Anthropology is the study of human experience, past and present, from perspectives that are biological, linguistic, archaeological, and sociocultural.

At Marlboro, students were exposed to the broader field of sociocultural anthropology by learning the major theoretical debates of the discipline and understanding ethnography both as a method and genre of writing. Anthropologists conduct their studies all over the world and address questions that range from the human impacts of globalization to political conflict.

Three key skills that come into play in anthropology are critical analysis, field research and writing. Anthropology students read theoretical and ethnographic works to gain a sense of the history and fundamental ideas of the discipline and to familiarize themselves with different sets of debates relevant to their focus of study. They engaged in social science research as a means to critically engage with humankind’s most vexing problems and learn to contextualize abstract social phenomena through their scholarly presentations. The skills learned in anthropology taught students to think critically and respond to contemporary issues, and to analyze their own cultures through comparative study.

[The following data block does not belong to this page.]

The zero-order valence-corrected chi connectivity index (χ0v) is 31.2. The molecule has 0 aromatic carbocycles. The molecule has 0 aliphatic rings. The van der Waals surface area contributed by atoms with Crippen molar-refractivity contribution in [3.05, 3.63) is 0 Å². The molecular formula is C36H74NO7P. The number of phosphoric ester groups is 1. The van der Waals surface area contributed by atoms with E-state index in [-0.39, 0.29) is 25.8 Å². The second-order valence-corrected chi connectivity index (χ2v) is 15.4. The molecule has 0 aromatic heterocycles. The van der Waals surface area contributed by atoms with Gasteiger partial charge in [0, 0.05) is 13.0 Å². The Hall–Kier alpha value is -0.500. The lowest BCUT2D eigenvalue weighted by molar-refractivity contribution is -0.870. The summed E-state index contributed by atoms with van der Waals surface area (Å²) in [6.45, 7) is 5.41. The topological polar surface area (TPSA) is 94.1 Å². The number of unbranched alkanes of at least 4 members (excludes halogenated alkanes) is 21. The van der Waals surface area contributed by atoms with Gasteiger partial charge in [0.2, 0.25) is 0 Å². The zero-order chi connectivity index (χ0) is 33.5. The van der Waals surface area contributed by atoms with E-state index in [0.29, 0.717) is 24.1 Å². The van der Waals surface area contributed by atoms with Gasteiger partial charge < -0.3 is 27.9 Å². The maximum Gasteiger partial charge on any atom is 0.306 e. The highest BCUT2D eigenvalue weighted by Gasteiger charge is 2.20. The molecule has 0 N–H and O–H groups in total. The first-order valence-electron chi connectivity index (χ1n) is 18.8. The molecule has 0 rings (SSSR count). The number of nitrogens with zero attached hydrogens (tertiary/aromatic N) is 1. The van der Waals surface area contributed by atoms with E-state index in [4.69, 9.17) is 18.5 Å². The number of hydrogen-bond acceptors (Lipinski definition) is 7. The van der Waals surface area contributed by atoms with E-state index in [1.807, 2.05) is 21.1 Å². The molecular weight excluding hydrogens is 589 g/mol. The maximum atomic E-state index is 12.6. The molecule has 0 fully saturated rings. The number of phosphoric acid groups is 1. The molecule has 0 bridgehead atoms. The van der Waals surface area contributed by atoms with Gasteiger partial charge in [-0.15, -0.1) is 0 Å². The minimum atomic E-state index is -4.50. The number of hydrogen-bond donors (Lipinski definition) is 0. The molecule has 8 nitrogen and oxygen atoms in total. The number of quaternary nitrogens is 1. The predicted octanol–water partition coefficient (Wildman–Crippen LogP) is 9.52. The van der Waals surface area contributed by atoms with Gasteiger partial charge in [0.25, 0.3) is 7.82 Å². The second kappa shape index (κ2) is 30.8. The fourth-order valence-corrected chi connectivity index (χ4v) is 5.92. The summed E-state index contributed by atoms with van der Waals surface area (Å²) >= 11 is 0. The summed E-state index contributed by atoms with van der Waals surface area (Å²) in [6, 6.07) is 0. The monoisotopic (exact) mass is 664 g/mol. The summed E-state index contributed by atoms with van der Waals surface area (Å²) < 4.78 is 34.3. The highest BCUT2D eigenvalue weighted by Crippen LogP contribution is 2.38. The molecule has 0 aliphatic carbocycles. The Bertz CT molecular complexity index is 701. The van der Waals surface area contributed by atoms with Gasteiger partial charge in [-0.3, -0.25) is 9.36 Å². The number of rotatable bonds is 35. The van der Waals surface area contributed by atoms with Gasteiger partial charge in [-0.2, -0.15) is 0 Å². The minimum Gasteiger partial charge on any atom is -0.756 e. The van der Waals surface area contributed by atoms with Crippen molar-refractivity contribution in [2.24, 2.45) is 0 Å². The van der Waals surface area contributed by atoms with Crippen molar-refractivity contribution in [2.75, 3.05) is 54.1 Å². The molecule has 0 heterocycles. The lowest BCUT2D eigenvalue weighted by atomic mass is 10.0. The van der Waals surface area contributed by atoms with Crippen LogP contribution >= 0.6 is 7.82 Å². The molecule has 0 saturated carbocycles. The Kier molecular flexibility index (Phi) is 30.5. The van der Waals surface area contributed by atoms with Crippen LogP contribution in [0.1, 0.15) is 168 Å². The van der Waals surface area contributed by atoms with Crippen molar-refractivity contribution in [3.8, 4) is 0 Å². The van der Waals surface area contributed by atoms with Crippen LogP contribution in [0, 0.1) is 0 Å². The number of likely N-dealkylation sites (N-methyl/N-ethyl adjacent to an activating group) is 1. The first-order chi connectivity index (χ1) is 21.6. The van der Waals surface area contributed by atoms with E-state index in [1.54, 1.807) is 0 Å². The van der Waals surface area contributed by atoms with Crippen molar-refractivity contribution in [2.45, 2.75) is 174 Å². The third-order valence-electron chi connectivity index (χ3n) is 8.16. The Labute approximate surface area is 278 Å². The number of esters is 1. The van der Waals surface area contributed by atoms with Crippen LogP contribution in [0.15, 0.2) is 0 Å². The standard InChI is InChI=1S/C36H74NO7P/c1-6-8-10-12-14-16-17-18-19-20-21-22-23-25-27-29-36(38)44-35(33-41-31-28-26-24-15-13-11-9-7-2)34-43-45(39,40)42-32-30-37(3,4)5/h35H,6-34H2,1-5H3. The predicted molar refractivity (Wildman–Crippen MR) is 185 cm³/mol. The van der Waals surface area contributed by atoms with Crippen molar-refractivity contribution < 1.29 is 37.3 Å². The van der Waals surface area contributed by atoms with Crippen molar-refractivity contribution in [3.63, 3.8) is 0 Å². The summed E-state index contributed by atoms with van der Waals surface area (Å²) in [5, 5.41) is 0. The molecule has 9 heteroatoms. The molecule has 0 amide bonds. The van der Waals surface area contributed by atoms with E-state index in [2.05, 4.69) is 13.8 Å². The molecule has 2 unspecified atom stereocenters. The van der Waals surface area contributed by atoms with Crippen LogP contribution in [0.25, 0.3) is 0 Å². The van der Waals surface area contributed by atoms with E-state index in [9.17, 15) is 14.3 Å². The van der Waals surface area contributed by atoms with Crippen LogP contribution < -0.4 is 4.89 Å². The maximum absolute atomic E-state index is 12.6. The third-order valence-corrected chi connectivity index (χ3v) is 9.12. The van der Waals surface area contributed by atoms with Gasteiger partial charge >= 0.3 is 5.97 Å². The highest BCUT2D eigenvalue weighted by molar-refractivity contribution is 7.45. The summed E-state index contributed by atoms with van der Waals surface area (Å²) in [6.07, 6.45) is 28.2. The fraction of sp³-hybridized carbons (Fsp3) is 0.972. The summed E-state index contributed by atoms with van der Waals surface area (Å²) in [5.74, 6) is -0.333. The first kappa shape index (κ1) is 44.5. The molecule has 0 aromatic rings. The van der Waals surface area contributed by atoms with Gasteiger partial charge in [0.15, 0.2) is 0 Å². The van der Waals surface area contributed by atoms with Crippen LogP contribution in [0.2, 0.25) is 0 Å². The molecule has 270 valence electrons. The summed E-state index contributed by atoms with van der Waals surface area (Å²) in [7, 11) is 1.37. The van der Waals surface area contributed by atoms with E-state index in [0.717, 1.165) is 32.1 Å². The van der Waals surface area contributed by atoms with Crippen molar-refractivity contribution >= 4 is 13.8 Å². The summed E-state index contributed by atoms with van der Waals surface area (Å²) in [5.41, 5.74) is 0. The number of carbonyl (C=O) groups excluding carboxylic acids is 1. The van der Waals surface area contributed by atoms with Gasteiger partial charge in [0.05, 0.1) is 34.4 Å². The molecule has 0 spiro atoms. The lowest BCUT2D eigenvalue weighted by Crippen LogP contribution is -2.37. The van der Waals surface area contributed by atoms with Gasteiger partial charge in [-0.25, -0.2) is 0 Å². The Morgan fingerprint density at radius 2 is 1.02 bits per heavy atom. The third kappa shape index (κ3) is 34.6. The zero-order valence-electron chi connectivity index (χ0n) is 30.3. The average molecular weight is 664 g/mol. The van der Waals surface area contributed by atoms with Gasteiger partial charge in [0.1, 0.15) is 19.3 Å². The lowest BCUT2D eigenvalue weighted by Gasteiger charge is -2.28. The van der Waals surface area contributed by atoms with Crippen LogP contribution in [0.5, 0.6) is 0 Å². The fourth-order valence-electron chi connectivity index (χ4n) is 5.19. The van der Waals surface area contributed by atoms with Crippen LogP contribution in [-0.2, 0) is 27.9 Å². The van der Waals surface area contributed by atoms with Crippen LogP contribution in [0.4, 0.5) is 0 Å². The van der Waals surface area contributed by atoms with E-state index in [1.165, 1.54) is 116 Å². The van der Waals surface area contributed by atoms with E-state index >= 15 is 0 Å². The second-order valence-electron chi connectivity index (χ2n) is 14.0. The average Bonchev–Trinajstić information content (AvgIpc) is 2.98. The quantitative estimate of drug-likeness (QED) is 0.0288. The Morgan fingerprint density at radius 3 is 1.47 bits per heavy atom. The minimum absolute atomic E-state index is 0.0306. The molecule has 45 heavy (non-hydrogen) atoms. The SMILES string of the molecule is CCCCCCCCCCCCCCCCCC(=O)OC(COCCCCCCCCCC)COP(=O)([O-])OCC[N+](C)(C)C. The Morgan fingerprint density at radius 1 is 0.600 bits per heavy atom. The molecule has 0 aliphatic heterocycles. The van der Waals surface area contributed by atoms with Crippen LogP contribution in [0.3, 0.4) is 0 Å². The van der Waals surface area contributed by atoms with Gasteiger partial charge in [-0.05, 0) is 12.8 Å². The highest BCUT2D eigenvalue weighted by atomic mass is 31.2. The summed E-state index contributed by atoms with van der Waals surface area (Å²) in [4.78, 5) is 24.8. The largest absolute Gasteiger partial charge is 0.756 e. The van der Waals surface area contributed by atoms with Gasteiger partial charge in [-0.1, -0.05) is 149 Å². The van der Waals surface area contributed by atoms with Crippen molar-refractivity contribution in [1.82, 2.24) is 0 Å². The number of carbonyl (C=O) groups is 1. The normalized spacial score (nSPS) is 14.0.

Carol Hendrickson


Nelli Sargsyan